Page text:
Summary: J.D. and the Great Barber Battle
In J.D. and the Great Barber Battle, eight-year-old J.D. has to devise a means to correct a haircut gone wrong. His mom obviously doesn’t care much about lining his cut evenly, and J.D. gets laughed at school by his friends. Eventually, after using his little brother as a subject, J.D. figures out how to cut his own hair — and he does a fantastic job!
J.D. gets so good at cutting hair and coming up with creative hairstyles that his schoolmates start asking him to do theirs. The only barbershop in town is owned by an elderly man Mr. Henry and run by his son, Mr. Henry Jr. Unlike J.D., they only know three cut styles, so there’s no real competition. Until Mr. Henry Jr. tries to stop J.D. from running the business out of his house and the two have to engage in a “Barber Battle.”
This was an entertaining book to read. I kind of went in blind because I don’t care much for haircuts and all the trendy styles. But this chapter book held my interest. I also loved the illustrations, and J.D. has an engaging voice. The family situation provided an interesting character background. J.D.’s parents are separated, and he lives with his mother and grandparents. He has one sister and a brother, and his mother is back in school for an MBA, so money is tight.
The actual hair cutting and the business of it were exciting to read about. I know the thrill of realizing that you can actually earn money from doing something you enjoy. J.D. is able to use his money wisely and there’s some useful basic math skills calculating his earnings that will appeal to budding entrepreneurs.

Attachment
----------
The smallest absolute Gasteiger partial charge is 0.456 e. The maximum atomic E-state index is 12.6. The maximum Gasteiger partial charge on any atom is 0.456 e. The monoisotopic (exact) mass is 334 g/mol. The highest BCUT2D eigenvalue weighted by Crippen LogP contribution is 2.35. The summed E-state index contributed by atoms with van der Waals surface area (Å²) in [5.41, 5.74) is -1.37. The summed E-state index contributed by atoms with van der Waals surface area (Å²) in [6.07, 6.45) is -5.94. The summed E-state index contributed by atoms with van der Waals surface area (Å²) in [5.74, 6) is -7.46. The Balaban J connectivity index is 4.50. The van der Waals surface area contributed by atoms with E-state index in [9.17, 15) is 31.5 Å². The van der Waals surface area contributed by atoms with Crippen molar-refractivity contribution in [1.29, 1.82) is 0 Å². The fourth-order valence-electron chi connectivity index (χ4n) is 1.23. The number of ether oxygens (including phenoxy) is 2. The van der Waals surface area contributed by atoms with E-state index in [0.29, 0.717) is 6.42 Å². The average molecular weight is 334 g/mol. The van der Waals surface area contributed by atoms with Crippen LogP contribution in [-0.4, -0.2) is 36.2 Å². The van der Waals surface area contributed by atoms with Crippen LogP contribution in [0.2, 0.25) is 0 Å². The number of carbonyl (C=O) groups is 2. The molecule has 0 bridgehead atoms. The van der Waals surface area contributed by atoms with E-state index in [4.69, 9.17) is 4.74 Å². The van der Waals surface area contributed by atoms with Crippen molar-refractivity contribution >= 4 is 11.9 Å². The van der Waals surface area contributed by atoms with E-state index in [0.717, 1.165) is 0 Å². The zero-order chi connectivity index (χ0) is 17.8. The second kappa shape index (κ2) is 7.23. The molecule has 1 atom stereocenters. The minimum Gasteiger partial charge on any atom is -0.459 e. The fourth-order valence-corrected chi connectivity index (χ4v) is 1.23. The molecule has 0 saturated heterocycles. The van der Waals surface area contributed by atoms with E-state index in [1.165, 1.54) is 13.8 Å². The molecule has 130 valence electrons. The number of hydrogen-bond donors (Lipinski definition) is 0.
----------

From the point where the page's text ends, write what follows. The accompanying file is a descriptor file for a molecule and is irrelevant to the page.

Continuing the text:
The battle itself was fun to read, if a little bit unrealistic for an eight-year-old. I admired J.D.’s creativity and grit throughout the book and I was rooting for him the whole way.
Overall: J.D. and the Great Barber Battle
J.D. and the Great Barber Battle is the first in a fun new chapter book series about a Black boy who discovers his barbing skills and entrepreneurial spirit. With memorable characters, charming illustrations, and laugh-out-loud funny scenes, this one will appeal to kids in the third grade and up.
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Have you read this book or any chapter books about kids starting a business? I loved Mindy Kim and the Yummy Seaweed Business.